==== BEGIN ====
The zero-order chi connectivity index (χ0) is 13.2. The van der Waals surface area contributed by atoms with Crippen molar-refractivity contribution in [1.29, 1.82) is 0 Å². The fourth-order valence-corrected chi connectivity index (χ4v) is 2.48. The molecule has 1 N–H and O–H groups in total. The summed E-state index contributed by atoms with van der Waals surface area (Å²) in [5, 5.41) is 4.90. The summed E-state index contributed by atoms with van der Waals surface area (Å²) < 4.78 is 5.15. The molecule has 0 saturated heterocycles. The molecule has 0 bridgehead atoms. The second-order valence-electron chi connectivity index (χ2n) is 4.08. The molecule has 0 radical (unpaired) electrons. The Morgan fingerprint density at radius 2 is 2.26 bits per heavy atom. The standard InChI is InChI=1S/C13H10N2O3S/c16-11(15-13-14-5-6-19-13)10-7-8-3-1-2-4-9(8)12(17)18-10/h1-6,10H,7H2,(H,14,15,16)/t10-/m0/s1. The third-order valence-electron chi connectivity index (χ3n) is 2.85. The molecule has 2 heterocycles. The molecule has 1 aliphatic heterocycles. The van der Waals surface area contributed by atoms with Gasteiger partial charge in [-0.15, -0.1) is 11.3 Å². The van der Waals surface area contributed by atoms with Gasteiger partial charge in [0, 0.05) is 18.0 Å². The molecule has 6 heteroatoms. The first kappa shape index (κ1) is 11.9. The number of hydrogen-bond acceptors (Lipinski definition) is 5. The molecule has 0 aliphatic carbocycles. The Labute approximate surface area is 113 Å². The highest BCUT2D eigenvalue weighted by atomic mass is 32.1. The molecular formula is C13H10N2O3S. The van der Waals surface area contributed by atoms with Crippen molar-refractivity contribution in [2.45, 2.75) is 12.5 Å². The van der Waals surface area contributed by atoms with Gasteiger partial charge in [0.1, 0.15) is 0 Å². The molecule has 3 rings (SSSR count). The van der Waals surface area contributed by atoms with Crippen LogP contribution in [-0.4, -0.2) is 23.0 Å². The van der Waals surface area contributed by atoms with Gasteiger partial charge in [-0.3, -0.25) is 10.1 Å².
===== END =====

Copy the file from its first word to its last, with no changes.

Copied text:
The zero-order chi connectivity index (χ0) is 13.2. The van der Waals surface area contributed by atoms with Crippen molar-refractivity contribution in [1.29, 1.82) is 0 Å². The fourth-order valence-corrected chi connectivity index (χ4v) is 2.48. The molecule has 1 N–H and O–H groups in total. The summed E-state index contributed by atoms with van der Waals surface area (Å²) in [5, 5.41) is 4.90. The summed E-state index contributed by atoms with van der Waals surface area (Å²) < 4.78 is 5.15. The molecule has 0 saturated heterocycles. The molecule has 0 bridgehead atoms. The second-order valence-electron chi connectivity index (χ2n) is 4.08. The molecule has 0 radical (unpaired) electrons. The Morgan fingerprint density at radius 2 is 2.26 bits per heavy atom. The standard InChI is InChI=1S/C13H10N2O3S/c16-11(15-13-14-5-6-19-13)10-7-8-3-1-2-4-9(8)12(17)18-10/h1-6,10H,7H2,(H,14,15,16)/t10-/m0/s1. The third-order valence-electron chi connectivity index (χ3n) is 2.85. The molecule has 2 heterocycles. The molecule has 1 aliphatic heterocycles. The van der Waals surface area contributed by atoms with Gasteiger partial charge in [-0.15, -0.1) is 11.3 Å². The van der Waals surface area contributed by atoms with Gasteiger partial charge in [0, 0.05) is 18.0 Å². The molecule has 6 heteroatoms. The first kappa shape index (κ1) is 11.9. The number of hydrogen-bond acceptors (Lipinski definition) is 5. The molecule has 0 aliphatic carbocycles. The Labute approximate surface area is 113 Å². The highest BCUT2D eigenvalue weighted by atomic mass is 32.1. The molecular formula is C13H10N2O3S. The van der Waals surface area contributed by atoms with Crippen molar-refractivity contribution in [2.45, 2.75) is 12.5 Å². The van der Waals surface area contributed by atoms with Gasteiger partial charge in [0.1, 0.15) is 0 Å². The molecule has 3 rings (SSSR count). The van der Waals surface area contributed by atoms with Crippen LogP contribution in [-0.4, -0.2) is 23.0 Å². The van der Waals surface area contributed by atoms with Gasteiger partial charge in [-0.3, -0.25) is 10.1 Å².